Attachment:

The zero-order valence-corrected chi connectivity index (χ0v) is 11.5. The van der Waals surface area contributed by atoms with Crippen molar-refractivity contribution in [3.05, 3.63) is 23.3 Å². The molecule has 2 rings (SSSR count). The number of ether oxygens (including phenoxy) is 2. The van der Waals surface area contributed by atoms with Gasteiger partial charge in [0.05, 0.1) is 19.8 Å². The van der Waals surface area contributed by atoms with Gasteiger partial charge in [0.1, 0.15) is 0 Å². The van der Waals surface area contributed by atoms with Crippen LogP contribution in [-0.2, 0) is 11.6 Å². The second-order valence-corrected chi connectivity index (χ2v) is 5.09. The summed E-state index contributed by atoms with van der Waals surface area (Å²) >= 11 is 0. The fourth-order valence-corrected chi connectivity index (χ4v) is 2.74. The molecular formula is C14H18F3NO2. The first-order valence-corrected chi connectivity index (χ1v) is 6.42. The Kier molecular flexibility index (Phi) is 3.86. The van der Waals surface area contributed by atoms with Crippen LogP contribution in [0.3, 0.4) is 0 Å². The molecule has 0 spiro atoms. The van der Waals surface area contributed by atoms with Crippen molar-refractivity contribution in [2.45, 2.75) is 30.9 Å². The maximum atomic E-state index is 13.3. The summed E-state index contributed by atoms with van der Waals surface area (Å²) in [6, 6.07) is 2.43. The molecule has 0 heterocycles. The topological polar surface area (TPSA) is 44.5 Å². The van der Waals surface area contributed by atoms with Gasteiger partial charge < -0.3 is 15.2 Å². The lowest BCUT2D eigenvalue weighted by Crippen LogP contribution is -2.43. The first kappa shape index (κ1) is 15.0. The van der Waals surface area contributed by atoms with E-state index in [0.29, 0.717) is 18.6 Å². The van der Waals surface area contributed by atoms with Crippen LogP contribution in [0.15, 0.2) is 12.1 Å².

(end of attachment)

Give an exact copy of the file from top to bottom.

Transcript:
The zero-order valence-corrected chi connectivity index (χ0v) is 11.5. The van der Waals surface area contributed by atoms with Crippen molar-refractivity contribution in [3.05, 3.63) is 23.3 Å². The molecule has 2 rings (SSSR count). The number of ether oxygens (including phenoxy) is 2. The van der Waals surface area contributed by atoms with Gasteiger partial charge in [0.05, 0.1) is 19.8 Å². The van der Waals surface area contributed by atoms with Gasteiger partial charge in [0.1, 0.15) is 0 Å². The van der Waals surface area contributed by atoms with Crippen LogP contribution in [-0.2, 0) is 11.6 Å². The second-order valence-corrected chi connectivity index (χ2v) is 5.09. The summed E-state index contributed by atoms with van der Waals surface area (Å²) >= 11 is 0. The fourth-order valence-corrected chi connectivity index (χ4v) is 2.74. The molecular formula is C14H18F3NO2. The first-order valence-corrected chi connectivity index (χ1v) is 6.42. The Kier molecular flexibility index (Phi) is 3.86. The van der Waals surface area contributed by atoms with Crippen LogP contribution in [0.3, 0.4) is 0 Å². The molecule has 0 spiro atoms. The van der Waals surface area contributed by atoms with Crippen molar-refractivity contribution in [2.45, 2.75) is 30.9 Å². The maximum atomic E-state index is 13.3. The summed E-state index contributed by atoms with van der Waals surface area (Å²) in [6, 6.07) is 2.43. The molecule has 0 heterocycles. The topological polar surface area (TPSA) is 44.5 Å². The van der Waals surface area contributed by atoms with Gasteiger partial charge < -0.3 is 15.2 Å². The lowest BCUT2D eigenvalue weighted by Crippen LogP contribution is -2.43. The first kappa shape index (κ1) is 15.0. The van der Waals surface area contributed by atoms with E-state index in [0.29, 0.717) is 18.6 Å². The van der Waals surface area contributed by atoms with Crippen LogP contribution in [0.15, 0.2) is 12.1 Å².